Favorite Lyrics: “I am your honey / You’re the sun dancing to the moon...”




8. "Kintsugi"

“Kintsugi” is the Japanese art of repairing broken pottery with gold, and here Lana relates it to the healing process from loss and death. Her voice takes center-stage, and the instrumental remains largely background noise. “Kintsugi” is, above all else, intimate, and reveals Lana’s inner journey through a direct, plaintive plea to her father about missing someone. The song is hopeful and contains a certain lightness despite the heaviness of its topic.

Favorite Lyrics: “How do my blood relatives know all of these songs? / I don’t know anyone left to know the songs I sing...”




9. "Fingertips"

“Fingertips” continues the ideas of family and death from “Kintsugi”, only, instead of looking for light, “Fingertips” is yearning and confessional. It’s about growing up and wanting different things than what you got: the difficulties of loneliness when that very loneliness is what brought success. It’s a real and emotional break from the coolly melancholic persona of Lana del Rey; “Fingertips” is something that could only be written by her.

Favorite Lyrics: “It’s said that my mind / Is not fit, or so they said, to carry a child...”




10. "Paris, Texas" (feat. SYML)

The 10th song of Did you know that there’s a tunnel under Ocean Blvd has a sound like that of Sufjan Stevens. “Paris, Texas” is a whimsical voyage with pretty, bell-like flourishes peppered throughout. It’s faster and ballet-like in the context of the album; so gorgeous and airy. “Paris, Texas” feels like it could be in an indie movie soundtrack, and its understated cinematic nature makes it one of the best pieces to come out of her new sound.

Favorite Lyrics: “When everyone’s star is bright / Brighter than you are / It’s time to go...”




11. "Grandfather please stand on the shoulders of my father while he's deep-sea fishing"

It seems like Lana is trying to bring back the early Fall Out Boy/pop-punk style for long song titles, but all jokes aside, this is another beautiful piece with a heavy vocal focus. The pretty swinging of the melody is breezy and blue; she’s full-up on imagery here, conjuring the picture of a girl waiting by the sea for her relatives to come home. The best part of the piece is the addition of horns toward the end, making a full and bright symphony to carry the rocking boat of the song to shore, complete.

Favorite Lyrics: “Some big men behind the scenes / Sewing Frankenstein black dreams into my songs...”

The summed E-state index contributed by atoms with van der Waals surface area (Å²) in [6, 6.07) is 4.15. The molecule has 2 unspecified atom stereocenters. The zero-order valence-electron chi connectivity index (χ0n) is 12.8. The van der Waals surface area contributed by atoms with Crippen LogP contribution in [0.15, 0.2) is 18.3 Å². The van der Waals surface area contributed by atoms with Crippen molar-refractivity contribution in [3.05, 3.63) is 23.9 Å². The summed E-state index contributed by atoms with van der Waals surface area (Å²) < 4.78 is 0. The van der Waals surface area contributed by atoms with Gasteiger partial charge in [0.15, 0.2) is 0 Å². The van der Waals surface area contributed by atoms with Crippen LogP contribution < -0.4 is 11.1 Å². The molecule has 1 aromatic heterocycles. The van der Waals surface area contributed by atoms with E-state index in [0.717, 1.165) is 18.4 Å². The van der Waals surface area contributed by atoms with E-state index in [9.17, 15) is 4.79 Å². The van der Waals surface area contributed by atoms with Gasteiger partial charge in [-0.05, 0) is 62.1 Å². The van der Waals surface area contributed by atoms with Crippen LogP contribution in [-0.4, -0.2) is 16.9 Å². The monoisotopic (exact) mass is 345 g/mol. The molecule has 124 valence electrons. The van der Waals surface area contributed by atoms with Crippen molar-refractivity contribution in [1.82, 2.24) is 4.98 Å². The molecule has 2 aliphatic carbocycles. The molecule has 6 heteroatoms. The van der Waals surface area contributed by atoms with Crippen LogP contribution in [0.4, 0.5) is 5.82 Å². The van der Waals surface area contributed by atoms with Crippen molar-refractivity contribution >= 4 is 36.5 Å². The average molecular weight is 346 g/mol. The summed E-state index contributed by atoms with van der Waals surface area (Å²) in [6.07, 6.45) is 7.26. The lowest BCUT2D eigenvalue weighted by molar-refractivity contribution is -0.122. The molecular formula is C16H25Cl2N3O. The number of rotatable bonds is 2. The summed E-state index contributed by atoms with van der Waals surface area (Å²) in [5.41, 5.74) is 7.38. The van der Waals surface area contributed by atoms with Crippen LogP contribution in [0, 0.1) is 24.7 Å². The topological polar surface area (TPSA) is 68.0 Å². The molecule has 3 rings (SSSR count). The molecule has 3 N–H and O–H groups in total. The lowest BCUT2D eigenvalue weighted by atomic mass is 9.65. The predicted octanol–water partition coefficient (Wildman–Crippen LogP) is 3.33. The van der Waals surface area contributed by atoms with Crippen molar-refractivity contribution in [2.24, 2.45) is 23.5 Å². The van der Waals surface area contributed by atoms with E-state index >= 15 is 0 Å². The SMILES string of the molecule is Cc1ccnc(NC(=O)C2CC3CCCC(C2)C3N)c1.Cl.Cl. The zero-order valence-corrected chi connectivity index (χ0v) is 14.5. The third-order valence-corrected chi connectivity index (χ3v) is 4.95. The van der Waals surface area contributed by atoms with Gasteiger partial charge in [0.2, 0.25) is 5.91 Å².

12. "Let The Light In" (feat. Father John Misty)

“Let The Light In” is a folksy ballad with a certain idle Summery-ness to it. It’s heavy on '60s influence in the twang of Lana’s voice and in the duet of the chorus, which sees her and Father John Misty's voices perfectly combine over the swells of piano and drum. It’s nostalgic and syrupy, a continuation of the balmy moods of the previous song.

Favorite Lyrics: “I just smile, 'cause, babe, I already know / You know I got nothin' under this overcoat...”




13. "Margaret" (feat. Bleachers)

With a feature from producer Jack Antonoff’s one-man band Bleachers, "Margaret" is about actress Margaret Qualley, Antonoff’s wife and Lana’s close friend. “Margaret” is choral in nature, a starry-eyed sort of waltz with a palpable love in it. It’s a sweet, slow song, with a heavy dose of conversationalism and hope.

Favorite Lyrics: “He met Margaret on a rooftop, she was wearing white / And he was like, ‘I might be in trouble'...”




14. "Fishtail"

“Fishtail” returns to the personal and sees Lana dissect her childhood — and her audience's desire for her to be sadder — in an airy, twinkling start. It deepens into a hip-hop-inspired sound with high production, a break from the light and vocal-focused sounds dominating the rest of the album. It’s a cross between the softness of her new album and the production of her first. It’s guaranteed to be one of the most popular on the album, and brings a cooler, more modern sensibility much needed among the saccharine romance of it all.

Favorite Lyrics: “You wanted me sadder...”




15. "Peppers" (feat. Tommy Genesis)

“Peppers” is a complete departure from all of the prior songs on the album. Its quiet, introductory bassline breaks into a hip-hop intro which melts into a staccato, breathy chorus. The fusion is strong in this one, and the psychedelic, Red Hot Chili Peppers inspiration directly referenced in the song does well to bring some excitement to the end of Did you know that there’s a tunnel under Ocean Blvd. It’s the most fun and groovy song on the album, with a dose of the younger Lana’s "live fast, die young" sensibility.

Favorite Lyrics: “Got a knife in my jacket, honey on the vine / Baby, I'll bring the coffee if you bring the wine...”




16. “Taco Truck x VB”

The final track on the album starts bluesy and minimal before morphing to the rhythm of Lana's earlier song “Chemtrails Over the Country Club”. It breaks down from there into a Caribbean-inspired melody and then into an electronic, bass-driven segment. It takes fractals of Lana’s previous sounds and combines them into a lowkey sort of swing, where the production really gets to shine. The peak of the song occurs around the halfway point, where everything goes dark and intense — she then features an electronic rewrite of her song “Venice B*tch”, a well-placed reference. “Taco Truck x VB” is a fusion of two songs and brings to light two Lanas: the humble, soft romantic, and the controversial hitmaker. It summarizes the album perfectly and is an exciting callback for longtime fans.

Favorite Lyrics: “Met my boyfriend down at the taco truck / Pass me my vape, I'm feeling sick, I need to take a puff...”




Did you know that there’s a tunnel under Ocean Blvd. is one of the most exciting albums to come out right now, so go stream it on your platform of choice and let us know what your favorite song is!